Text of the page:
The Clarkson review: BMW 640i SE convertible (2011)

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Have you actually stopped for a moment and looked — really looked — at the new BMW 5-series estate? All things considered, I would say that this is one of the most handsome cars ever made. It has all the BMW hallmarks: the body seems to have been stretched to the limits simply to cover the wheels, and there’s the traditional Hofmeister lean-forward kink in the rear pillar. It’s a tiny design detail that makes the car look as though it’s going a thousand miles an hour even when it’s in a golf club car park. And yet the car doesn’t look old-fashioned. There’s something about the shape of the bonnet that makes it looks as though it may be visiting us from the future.

It’s the same story on the inside. All cars of this type, if we’re honest, feel and look pretty much the same from behind the wheel. But not the Beemer. It’s all very minimalist and unusual. As if you’ve accidentally plonked yourself down in a Bang & Olufsen catalogue. And the 5-series estate is not alone. The new(ish) Z4 moons me with its beauty when I see one go by, and then there’s the limited-edition 1-series M coupé. It’s not a coupé, actually; it’s a saloon. Actually, it’s not even that. It looks like the box in which your washing machine was delivered, only to make sure you don’t throw it away by mistake it has enormous wheelarches.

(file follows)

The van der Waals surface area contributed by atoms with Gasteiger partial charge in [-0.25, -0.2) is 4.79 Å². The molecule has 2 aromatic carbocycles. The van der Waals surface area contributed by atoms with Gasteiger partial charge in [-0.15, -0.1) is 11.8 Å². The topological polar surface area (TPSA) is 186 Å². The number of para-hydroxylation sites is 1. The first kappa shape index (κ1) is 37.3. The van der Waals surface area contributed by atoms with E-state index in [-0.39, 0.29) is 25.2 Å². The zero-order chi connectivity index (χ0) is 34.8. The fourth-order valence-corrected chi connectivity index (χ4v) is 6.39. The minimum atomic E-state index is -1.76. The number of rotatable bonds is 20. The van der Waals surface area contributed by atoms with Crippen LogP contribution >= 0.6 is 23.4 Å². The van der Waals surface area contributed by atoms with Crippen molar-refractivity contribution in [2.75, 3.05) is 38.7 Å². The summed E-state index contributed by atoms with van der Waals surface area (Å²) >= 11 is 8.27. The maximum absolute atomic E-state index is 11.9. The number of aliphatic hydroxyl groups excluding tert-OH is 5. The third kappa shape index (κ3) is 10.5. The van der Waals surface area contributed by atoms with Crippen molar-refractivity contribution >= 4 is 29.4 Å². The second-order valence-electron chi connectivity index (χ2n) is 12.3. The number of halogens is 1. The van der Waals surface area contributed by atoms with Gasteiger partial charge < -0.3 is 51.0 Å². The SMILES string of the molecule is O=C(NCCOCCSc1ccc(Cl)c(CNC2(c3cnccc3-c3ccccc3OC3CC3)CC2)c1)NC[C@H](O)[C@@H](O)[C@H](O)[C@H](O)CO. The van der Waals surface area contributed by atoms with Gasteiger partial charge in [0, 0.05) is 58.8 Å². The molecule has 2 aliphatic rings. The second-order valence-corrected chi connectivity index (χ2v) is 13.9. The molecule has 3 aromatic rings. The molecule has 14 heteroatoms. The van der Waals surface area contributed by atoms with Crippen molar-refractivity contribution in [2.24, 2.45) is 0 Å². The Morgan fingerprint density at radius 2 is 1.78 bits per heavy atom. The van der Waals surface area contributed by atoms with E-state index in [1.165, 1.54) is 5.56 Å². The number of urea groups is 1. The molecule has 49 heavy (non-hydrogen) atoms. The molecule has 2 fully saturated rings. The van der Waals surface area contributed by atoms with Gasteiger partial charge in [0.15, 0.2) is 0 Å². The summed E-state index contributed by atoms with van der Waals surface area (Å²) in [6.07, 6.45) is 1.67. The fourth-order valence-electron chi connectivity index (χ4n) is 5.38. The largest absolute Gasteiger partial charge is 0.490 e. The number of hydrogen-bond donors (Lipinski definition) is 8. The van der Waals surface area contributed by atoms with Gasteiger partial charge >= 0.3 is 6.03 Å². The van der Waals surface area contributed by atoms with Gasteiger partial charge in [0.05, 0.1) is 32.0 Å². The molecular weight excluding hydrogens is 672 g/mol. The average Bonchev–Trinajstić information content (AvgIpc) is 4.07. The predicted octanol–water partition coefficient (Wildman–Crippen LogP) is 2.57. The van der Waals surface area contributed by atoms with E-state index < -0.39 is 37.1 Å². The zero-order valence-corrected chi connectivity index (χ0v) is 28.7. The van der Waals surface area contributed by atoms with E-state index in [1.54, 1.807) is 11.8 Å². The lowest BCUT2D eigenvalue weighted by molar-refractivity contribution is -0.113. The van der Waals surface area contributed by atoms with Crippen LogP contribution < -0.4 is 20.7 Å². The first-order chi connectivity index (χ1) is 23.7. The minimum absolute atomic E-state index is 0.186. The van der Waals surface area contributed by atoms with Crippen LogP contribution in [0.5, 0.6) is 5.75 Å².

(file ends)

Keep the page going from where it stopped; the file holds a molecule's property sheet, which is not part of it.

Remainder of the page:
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I love this car because what it says when you look at it is this: I am very fast and I don’t need to shout about it. It is very fast, too. Faster than a Cayman R. Faster than a Lotus Evora. Faster than you would believe possible. The 1-series M coupé is very probably my favourite car on the market right now. Or it may be the M3. I’m not sure. But it’s one of those two.

I can’t believe I just said those things. I’ve spent the past 10 years laughing at the man who styled BMWs and the idiots who drove them. BMWs? They were nothing more than expensive and very hideous mounting brackets for your stupid personalised plate. Mont Blanc pens with windscreen wipers. I was a Merc man. But Mercs these days are getting a bit too chintzy for my taste. And so are Jags. And the Lexus is still stuck at the back, in its hairy sports jacket, wanting to smoke its pipe.

So now I’ve switched my hero worship from United to City. I’ve become a Beemer man. I should say at this point that I don’t like all BMWs. The X1 is very terrible, and so is the genital wart that is the X3. Then you have the X6, which is idiotic, and the little 120 diesel, which seems to be a bit boring.